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Vedanta Overview

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Green Gaia

Veteran Member
From Wikipedia, the free encyclopedia.

Vedanta (Vedānta) is an important branch of Hindu philosophy and is a form of Jnana Yoga (one of the four basic yoga practices in Hinduism; the others are: Raja Yoga, Bhakti Yoga, Karma Yoga), a form of yoga which involves an individual seeking "the path of intellectual analysis or the discrimination of truth and reality."

Roots of Vedanta

All forms of Vedanta are drawn primarily from the Upanishads, a set of philosophical and instructive Vedic scriptures which deal mainly with forms of meditation. "The Upanishads are commentaries on the Vedas, their putative end and essence, and thus known as Vedānta = 'End of the Veda'. They are considered the fundamental essence of all the Vedas and although they form the backbone of Vedanta, portions of Vedantic thought are also derived from some of the earlier Aranyakas.

The three branches of Vedanta best known in the West are Advaita Vedanta, Vishishtadvaita, and Dvaita. Each of these Vedantic divisions was founded by Shri Adishankara, Shri Ramanuja and Shri Madhvacharya, respectively. Also of note, historically, in order for a guru to be considered an acharya or great teacher of a philosophical school of Vedanta, he was required to write commentaries on three important texts in Vedanta, the Upanishads, Bhagavad Gita, and the Brahma Sutras. Accordingly, Adi Sankara, Ramanuja and Shri Madhvacharya have written commentaries on all three canonical texts. The three schools they conceived are the most prevelant, however, proponents of other Vedantic schools continue to write and develop their ideas as well, although their works are not widely known outside of India.

Transition from Vedic to Vedantic religion

While the traditional Vedic 'karma kanda', or ritualistic components of religion, continued to be practiced through the Brahmins as meditative and propitiatory rites to guide society to self-knowledge, more jnana- or knowledge-centered understandings began to emerge. The latter were mystical streams of Vedic religion that focused on meditation, self-discipline and spiritual connectivity rather than on rituals. Etymologically, Veda means "knowledge" and anta "the end", so the literal meaning of the term "Vedanta" equates to, "the end of knowledge" or the "ultimate knowledge." In earlier writings, the Sanskrit 'Vedanta' simply referred to the Upanishads, the most speculative and philosophical of the Vedic texts. However, in the medieval period of Hinduism, the word Vedanta came to mean the school of philosophy that interpreted the Upanishads. Traditional Vedanta considered scriptural evidence, or sabdapramana, as the most authentic means of knowledge, while perception, or pratyaksa, and logical inference, or anumana, were considered to be subordinate.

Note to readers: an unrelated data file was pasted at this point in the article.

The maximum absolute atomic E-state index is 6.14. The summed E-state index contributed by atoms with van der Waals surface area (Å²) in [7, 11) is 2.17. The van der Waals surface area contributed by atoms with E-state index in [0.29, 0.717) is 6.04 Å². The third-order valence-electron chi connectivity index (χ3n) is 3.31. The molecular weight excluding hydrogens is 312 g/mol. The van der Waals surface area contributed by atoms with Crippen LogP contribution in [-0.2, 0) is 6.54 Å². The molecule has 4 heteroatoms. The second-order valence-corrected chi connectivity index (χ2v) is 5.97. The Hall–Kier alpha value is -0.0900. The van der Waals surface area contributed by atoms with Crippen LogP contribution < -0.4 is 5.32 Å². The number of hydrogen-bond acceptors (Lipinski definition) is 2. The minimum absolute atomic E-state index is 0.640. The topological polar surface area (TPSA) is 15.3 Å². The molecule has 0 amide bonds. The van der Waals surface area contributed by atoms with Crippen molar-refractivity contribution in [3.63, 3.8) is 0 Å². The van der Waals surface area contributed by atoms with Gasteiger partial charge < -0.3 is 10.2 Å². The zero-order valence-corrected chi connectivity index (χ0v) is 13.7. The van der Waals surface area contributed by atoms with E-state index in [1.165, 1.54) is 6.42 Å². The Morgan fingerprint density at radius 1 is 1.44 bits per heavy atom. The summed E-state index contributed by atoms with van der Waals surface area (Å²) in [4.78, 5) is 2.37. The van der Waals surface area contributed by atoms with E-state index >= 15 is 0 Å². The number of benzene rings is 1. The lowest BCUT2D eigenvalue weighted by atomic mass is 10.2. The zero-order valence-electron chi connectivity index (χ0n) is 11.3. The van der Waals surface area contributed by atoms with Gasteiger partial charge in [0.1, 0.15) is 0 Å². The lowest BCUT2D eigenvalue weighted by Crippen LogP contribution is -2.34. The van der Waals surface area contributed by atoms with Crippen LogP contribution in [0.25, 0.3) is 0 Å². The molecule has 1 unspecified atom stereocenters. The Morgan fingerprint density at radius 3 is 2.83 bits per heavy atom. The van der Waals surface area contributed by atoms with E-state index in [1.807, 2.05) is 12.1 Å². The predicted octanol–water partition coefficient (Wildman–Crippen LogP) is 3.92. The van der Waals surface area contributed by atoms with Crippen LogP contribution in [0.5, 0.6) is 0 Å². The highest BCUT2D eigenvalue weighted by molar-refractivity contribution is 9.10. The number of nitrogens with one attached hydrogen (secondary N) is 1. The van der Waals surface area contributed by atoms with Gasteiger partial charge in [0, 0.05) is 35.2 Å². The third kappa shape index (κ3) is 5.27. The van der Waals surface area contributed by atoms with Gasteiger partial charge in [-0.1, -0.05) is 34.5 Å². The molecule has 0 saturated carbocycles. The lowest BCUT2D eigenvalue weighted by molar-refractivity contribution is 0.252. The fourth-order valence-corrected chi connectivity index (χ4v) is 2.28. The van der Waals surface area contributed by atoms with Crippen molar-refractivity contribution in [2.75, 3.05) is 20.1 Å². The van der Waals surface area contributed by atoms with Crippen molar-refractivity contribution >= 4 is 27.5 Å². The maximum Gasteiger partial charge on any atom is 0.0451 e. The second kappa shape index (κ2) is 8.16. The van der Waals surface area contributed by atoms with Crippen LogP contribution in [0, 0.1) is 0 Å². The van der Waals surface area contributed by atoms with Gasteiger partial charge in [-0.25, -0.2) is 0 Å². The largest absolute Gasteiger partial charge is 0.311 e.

The systematization of Vedantic ideas into one coherent treatise was undertaken by Badarayana in the Vedanta Sutra, or Brahma Sutra. The cryptic aphorisms of the Vedanta Sutras are open to a variety of interpretations, resulting in the formation of numerous Vedanta schools, each interpreting the texts in its own way and producing its own sub-commentaries claiming to be faithful to the original. Consistent throughout Vedanta, however, is the exhortation that ritual be eschewed in favor of the individual's quest for truth through meditation governed by a loving morality, secure in the knowledge that infinite bliss awaits the seeker. Near all existing sects of Hinduism are directly or indirectly influenced by the thought systems developed by Vedantic thinkers. Hinduism to a great extent owes its survival to the formation of the coherent and logically advanced systems of Vedanta.

Vedanta and science

Advaita Vedanta has influenced modern scientists. Erwin Schrödinger claimed to have been inspired by Vedanta in his discovery of quantum theory. According to his biographer Walter Moore: "The unity and continuity of Vedanta are reflected in the unity and continuity of wave mechanics. In 1925, the world view of physics was a model of a great machine composed of separable interacting material particles. During the next few years, Schrödinger and Werner Heisenberg and their followers created a universe based on superimposed, inseparable waves of probability amplitudes. This new view would be entirely consistent with the Vedantic concept of All in One.". Additionally, Fritjof Capra's book The Tao of Physics is one among several that pursues this viewpoint as it investigates the relationship between modern, particularly quantum, physics and the core philosophies of various Eastern religions, including Hinduism, Buddhism and Taoism. Unfortunately, such writings by western authors often run the risk of oversimplifying and ignoring important differences between Eastern religions. For instance, pre-modern Vedantins argued for the existence of an eternal self, or atman, while Buddhists have denied this possibility. But as more and more translations of Vedantic works become available, modern students of the many schools of Vedanta are able make up their own minds regarding the claims of authors like Schrödinger and Capra.
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